As for being used for other purposes, I certainly have a lot of ideas for the future and how I would love to see Forage Press expand. But I’m also trying to not implement those ideas just yet because I really want to see how the publication moves organically – what kind of new relationships form from this and what ideas others may bring to the table. Even when I began this project, I had a lot of additional ideas, but I forced myself to concentrate on just the key features. That goes for any product launch – you can’t solve everything at once, and some of the most wonderful ideas come from the users and viewers.
Who do you hope will get involved in this project?
At the moment I am loving the creative network that is growing from just being in contact with our contributors. In the future I would love to collaborate with other independent companies, and have musicians create original content with the visual contributors.
Do you know what synesthesia is? I’m obsessed with it. Forage Press is kind of like that. Actually, it’s not really. But that would be an interesting angle. Especially if some of the contributors were synesthetes themselves. This is not really a question…
Yes I do, and I think this is an element of Forage Press. There is a reason visual and audio creativity have always had such a strong bond, inspiring each other. There is something truly wonderful and uplifting about enjoying experimental creativity that touches those senses, they are very much linked.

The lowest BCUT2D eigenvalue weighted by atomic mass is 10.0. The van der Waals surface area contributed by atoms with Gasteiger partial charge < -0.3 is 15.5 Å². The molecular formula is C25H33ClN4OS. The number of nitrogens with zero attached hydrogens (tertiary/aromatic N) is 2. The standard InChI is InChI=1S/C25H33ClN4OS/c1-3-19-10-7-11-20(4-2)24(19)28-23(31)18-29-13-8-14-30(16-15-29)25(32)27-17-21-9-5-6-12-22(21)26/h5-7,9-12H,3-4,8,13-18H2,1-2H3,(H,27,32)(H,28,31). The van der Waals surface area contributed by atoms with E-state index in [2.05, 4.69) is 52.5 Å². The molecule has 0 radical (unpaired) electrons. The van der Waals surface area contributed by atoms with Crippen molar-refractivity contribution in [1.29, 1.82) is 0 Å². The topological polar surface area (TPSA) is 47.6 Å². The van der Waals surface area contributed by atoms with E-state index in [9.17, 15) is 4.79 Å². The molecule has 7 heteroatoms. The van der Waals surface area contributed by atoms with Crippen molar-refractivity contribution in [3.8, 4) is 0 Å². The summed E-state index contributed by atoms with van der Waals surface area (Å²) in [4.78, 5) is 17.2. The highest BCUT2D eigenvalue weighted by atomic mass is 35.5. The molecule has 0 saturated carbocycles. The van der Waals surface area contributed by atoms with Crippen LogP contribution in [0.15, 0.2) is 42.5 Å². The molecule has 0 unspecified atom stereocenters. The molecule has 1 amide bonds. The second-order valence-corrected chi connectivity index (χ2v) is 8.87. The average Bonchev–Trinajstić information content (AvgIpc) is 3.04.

Last week Ben Pieratt, designer and creator of Svpply, put up for sale a brand called Hessian. On his blog, Pieratt explained that he is “selling a brand without a product.” And that Hessian is a “designed product package” to be bought in its entirety – name, website, and all. Having identified a niche, Pieratt is in the process of creating a digital marketplace for other designers to do the same. He hopes to help “[liberate] the content that lays dormant in the minds of the creative industry.” Hessian goes for $18,000.
The project has gotten a lot of attention and raised mixed feelings in the branding and design community. On one hand, some are praising his genius. Pieratt has identified a surplus: good design ideas. He is then proposing a solution: a marketplace to sell those ideas. But is there a market need?
Clients have been looking for a design button for years. This efficiently solves the problem of having to hire a design firm or designer(s), getting them to the end product faster. And in many ways, the world has been moving in this direction. What does this say about the future of branding?